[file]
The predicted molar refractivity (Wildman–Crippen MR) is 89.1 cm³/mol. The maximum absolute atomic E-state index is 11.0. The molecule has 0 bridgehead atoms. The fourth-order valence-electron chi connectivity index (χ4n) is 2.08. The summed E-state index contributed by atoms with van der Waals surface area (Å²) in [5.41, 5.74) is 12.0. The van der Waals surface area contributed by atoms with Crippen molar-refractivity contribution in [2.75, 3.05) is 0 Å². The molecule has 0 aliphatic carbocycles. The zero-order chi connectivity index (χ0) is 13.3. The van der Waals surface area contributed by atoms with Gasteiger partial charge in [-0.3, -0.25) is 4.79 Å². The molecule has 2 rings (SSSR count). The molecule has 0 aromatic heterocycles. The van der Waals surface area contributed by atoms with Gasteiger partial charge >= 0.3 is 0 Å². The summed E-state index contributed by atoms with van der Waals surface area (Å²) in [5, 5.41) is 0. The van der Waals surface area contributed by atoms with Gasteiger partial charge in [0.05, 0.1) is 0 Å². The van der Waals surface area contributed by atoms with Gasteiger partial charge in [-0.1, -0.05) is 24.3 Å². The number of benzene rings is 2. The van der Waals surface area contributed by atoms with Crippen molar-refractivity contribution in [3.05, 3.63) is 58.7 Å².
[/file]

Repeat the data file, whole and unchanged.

The predicted molar refractivity (Wildman–Crippen MR) is 89.1 cm³/mol. The maximum absolute atomic E-state index is 11.0. The molecule has 0 bridgehead atoms. The fourth-order valence-electron chi connectivity index (χ4n) is 2.08. The summed E-state index contributed by atoms with van der Waals surface area (Å²) in [5.41, 5.74) is 12.0. The van der Waals surface area contributed by atoms with Crippen molar-refractivity contribution in [2.75, 3.05) is 0 Å². The molecule has 0 aliphatic carbocycles. The zero-order chi connectivity index (χ0) is 13.3. The van der Waals surface area contributed by atoms with Gasteiger partial charge in [-0.3, -0.25) is 4.79 Å². The molecule has 2 rings (SSSR count). The molecule has 0 aromatic heterocycles. The van der Waals surface area contributed by atoms with Gasteiger partial charge >= 0.3 is 0 Å². The summed E-state index contributed by atoms with van der Waals surface area (Å²) in [5, 5.41) is 0. The van der Waals surface area contributed by atoms with Gasteiger partial charge in [0.05, 0.1) is 0 Å². The van der Waals surface area contributed by atoms with Gasteiger partial charge in [-0.1, -0.05) is 24.3 Å². The number of benzene rings is 2. The van der Waals surface area contributed by atoms with Crippen molar-refractivity contribution in [3.05, 3.63) is 58.7 Å².